News and opinion by: Whymrhymer
Two WalMart employees (one would assume they are now ex-employees) successfully sued WalMart Stores Inc. for violating Pennsylvania labor laws. Specifically, the charges are that WalMart forced it’s workers to work through their breaks and work extra hours without overtime pay.
If that is the law in Pennsylvania, as it no doubt is in most states, and if WalMart broke it, as they probably did, then so be it! This story does, however, raise a more basic question: Why are these law suits allowed?
There are 1.2 million WalMart employees in the U.S and another quarter million in other countries; no doubt the majority of them have had to work some extra hours for just their regular hourly wage and have had to cut short their break period . . . but you can bet that most of them have been working at WalMart for years and will continue to work there for many years to come. Is that amazing? No, of course its not. The majority of WalMart employees are happy to have a job . . period!
These are not highly skilled professionals who can go out and compete for the big bucks, they are basically minimum wage workers who are lucky to have a steady job and a steady paycheck with a company whose paychecks never bounce. Certainly there are those who complain about their working conditions but they understand that WalMart may be a great big company but it still has to compete in a cut-throat market place with a growing number of other “big box” stores and they understand that their management is doing what it does because upper management wants to see maximum productivity and maximum profits.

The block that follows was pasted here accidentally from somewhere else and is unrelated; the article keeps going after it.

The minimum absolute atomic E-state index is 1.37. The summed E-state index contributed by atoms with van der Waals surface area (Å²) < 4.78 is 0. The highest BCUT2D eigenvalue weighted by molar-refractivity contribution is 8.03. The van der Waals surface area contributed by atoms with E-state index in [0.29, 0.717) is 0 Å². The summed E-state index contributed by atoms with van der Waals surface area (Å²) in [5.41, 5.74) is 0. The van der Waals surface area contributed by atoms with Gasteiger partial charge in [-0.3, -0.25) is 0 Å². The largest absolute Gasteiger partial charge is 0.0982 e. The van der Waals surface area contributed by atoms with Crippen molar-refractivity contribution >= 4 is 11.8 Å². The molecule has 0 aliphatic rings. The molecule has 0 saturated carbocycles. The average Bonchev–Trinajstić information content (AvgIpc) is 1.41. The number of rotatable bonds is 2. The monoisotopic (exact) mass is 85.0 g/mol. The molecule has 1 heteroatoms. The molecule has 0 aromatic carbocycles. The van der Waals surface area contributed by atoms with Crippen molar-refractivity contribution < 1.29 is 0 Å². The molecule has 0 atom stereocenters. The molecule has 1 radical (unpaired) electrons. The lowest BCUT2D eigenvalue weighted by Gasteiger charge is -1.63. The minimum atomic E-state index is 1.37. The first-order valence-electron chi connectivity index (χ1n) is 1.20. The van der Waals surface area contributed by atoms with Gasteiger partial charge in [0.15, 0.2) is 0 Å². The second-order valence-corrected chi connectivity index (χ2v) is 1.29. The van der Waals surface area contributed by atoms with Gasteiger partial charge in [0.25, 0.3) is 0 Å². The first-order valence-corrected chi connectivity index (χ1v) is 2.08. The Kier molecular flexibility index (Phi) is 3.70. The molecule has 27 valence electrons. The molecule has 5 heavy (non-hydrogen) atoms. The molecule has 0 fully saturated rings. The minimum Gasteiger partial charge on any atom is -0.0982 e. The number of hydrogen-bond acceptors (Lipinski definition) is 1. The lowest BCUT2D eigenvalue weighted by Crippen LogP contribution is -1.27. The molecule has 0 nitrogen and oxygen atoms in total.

And then there are those people who will sue their employers at the slightest provocation — that employer may be WalMart, IBM or MicroSoft — they understand that there is a profit to be made in law suits (especially when you are suing someone with a “fat wallet”) and rather than even try to find a better job they sue. The two WalMart employees who started this legal action are doing no one a favor — except themselves. WalMart will probably have to pay the $62 million to these two and the thousands of others who jumped on the law suit bandwagon and, as a result WalMart’s customers will, ultimately, foot the bill.
Should an employer treat it’s employees well? Of course, it’s only good business! Should a dissatisfied employee look for work elsewhere? Of course! Should there be an option to sue your employer? In my opinion, only for serious breaches of health and safety regulations — outside of that its the business of the employer and the employee to agree, disagree or part company.
The Washington Post article: Wal-Mart Workers Win Wage Suit
PBS Frontline Report: Wal-Mart At A Glance